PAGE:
Sunday, 11 December 2011
Album | Real Estate – Days
3 November 2011By Nico Franks for For Folk's Sake
The word ‘sunny’ rarely gets a look in around this time of the year, when daylight itself becomes a precious commodity. But Real Estate are a band that can’t avoid the word. Categorised as ‘surf-pop’, which essentially means they sound a bit like The Beach Boys, the New Jersey five piece have been intrinsically linked with summer since their debut Real Estate was released in 2009. And album number two, Days, doesn’t show any dramatic change in sound – instead showing more of a refinement. It’s very much the album expected of Real Estate- undemanding, romantic and, of course, summery.
Given that we’re now told to buy our vegetables seasonally, should we follow the same logic with our album purchases as we enter the winter months? A few of the lyrics to ‘Easy’, the breezy, reflective album opener, could indeed jar with your average winter commuter: “Floating on an inner tube, in the sun/Around the fields we run, with love for everyone”.
But as soon as the bouncy optimism of ‘It’s Real’ leaps out, it becomes clear that what Real Estate inspire is escapism, not seasonal jealously. Often the songs end hypnotically, with repeated bars of the same rolling basslines and woozy reverb, played at a rhythm that could relax the most agitated of commuters. Vocalist Martin Courtney, with a singing style bordering on comatose in terms of its lack of urgency, dictates the woozy tone of the album to a tee.
Yet the ease with which it’s possible to drift in and out of Days, almost as if in a perpetual daydream, could be seen as the album’s main weakness as well as its strength. The band lose focus after the halfway mark and songs instead start to ape styles bettered by their contemporaries, turning nonchalance to lethargy.
‘Wonder Years’ sounds similar to Yo La Tengo at their most sunny, but lacks the enticing threat of experimentation that won the latter cult following. And ‘Younger Than Yesterday’ carries the same classic rock sound of Springsteen and Neil Young that Kurt Vile and The War on Drugs have already nailed.
But Real Estate’s defining characteristic is their canny knack for melody, exemplified on the instrumental ‘Kinder Blumen’, spaced out single ‘Out Of Tune’ and the blissfully layered ‘Municipality’. Come the end of the winding, sedative album closing track ‘All The Same’, you’ll be ready to start daydreaming all over again.
Album | Cass McCombs – Humor Risk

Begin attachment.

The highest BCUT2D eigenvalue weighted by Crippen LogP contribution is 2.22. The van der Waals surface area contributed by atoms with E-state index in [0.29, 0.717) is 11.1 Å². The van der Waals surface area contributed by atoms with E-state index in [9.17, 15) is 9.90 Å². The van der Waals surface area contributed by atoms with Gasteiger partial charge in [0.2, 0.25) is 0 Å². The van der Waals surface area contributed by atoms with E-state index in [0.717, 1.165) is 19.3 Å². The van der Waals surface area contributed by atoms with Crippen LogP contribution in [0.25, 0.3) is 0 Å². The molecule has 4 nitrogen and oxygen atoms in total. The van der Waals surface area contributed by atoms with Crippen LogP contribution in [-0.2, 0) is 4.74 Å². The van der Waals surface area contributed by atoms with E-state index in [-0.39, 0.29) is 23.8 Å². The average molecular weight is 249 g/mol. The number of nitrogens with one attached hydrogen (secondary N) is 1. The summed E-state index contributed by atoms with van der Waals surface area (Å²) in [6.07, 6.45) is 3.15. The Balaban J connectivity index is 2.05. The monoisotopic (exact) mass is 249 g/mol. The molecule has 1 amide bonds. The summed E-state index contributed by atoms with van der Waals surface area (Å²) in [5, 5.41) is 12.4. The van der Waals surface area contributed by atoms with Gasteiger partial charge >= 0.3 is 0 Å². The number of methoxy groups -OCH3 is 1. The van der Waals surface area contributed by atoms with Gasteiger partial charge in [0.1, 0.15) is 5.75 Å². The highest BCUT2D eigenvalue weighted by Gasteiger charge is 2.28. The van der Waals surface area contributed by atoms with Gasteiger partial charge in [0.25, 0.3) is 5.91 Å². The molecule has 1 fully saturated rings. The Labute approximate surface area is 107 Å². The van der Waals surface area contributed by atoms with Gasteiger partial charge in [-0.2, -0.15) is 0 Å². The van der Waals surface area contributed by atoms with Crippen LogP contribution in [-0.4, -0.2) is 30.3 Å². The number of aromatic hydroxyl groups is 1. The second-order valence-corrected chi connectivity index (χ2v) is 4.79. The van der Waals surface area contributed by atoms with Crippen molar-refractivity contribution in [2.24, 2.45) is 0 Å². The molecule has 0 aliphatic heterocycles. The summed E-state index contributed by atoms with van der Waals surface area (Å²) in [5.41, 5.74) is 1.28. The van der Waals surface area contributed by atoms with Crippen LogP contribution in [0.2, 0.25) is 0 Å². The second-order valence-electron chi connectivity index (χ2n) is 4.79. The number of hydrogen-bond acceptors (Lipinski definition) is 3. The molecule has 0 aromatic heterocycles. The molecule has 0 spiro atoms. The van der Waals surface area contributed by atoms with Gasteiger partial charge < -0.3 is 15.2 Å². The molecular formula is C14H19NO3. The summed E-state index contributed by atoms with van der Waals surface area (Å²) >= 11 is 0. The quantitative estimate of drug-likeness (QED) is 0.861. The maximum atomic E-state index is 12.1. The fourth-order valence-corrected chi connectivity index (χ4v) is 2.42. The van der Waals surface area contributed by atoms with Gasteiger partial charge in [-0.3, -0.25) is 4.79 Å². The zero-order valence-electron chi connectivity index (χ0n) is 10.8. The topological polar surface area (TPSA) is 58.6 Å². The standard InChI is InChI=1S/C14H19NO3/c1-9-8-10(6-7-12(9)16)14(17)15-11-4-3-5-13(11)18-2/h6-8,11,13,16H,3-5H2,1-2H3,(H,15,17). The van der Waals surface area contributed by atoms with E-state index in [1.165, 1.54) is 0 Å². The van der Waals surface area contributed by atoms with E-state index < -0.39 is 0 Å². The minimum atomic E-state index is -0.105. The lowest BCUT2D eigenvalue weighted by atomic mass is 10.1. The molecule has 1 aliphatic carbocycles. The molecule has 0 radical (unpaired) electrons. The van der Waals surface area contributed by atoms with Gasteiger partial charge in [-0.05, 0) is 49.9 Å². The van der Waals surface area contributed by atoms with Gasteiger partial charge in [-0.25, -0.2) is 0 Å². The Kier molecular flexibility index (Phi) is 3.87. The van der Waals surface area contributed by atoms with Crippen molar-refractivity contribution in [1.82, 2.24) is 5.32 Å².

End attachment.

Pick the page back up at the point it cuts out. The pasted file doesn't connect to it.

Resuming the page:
18 November 2011By Nico Franks for For Folk's Sake
Humor Risk, the second Cass McCombs album to be released this year, juxtaposes itself against April’s Wit’s End; where the first was harrowing and gloomy, this is, at times, surprisingly buoyant and hopeful. And as the album’s title suggests, Cass has stuck his neck out by adding a sense of lightness to his songs, resulting in a style that doesn’t always fit. ‘Robin Egg Blue’ has an appealing pastoral folk-rock spirit, but lacks a backbone, while the ‘The Living Word’ is drearily inoffensive.
The problem is that, though each song holds its own distinct and singular musical character, sometimes the hooks aren’t strong enough to drive a song anywhere special. The repeated riff of ‘Mystery Mail’ that signals a gear change to 70’s AOR rock is initially refreshing but soon drags, once the guitarist develops repetitive strain injury.
However, diehard doom-lovers need not fear. Despite a lack in quality control in this offering, the two albums are, to borrow Cass’s phrase, cut from different sides of the same cloth. And this being the work of a songwriter very much the heir to Elliott Smith’s misery throne, there are still plenty of moments laced with Cass’s characteristic melancholia as exemplified in one song’s refrain that “pain and love are the same thing”.
His attempts at comic relief won’t have you stifling the giggles, but there’s a definite smirk lying beneath some lyrics that exposes Cass’s gratifyingly dry wit. ‘To Every Man His Chimera’, which sustains a satisfying, linear morbidity throughout, much like Lennon’s ‘Mother’, sees Cass rile against his friends and his hometown: “California makes me sick / Like trying with a rattlesnake your teeth to pick”.
At it’s best, the album’s tone is musically more aggressive than the mid-tempo fare on Wit’s End. The muffled bassline on ‘Love Thine Enemy’ embellishes the distinctly vitriolic tone of Cass’s lyrics, as he puts the knife into insincere poseurs. Elsewhere, there’s a rolling, infectious optimism to ‘The Same Thing’.
‘Meet Me At The Mannequin Gallery’ is charmingly eccentric and the lo-fi hiss of ‘Mariah’ gradually grows into something beautiful, providing an ominous, disorientating end to the album. But by that point the album’s more lightweight moments have already instilled a nagging sense that, despite its admirable diversity in sound and mood, Humor Risk is nonetheless frustratingly inconsistent.
What's gone before....
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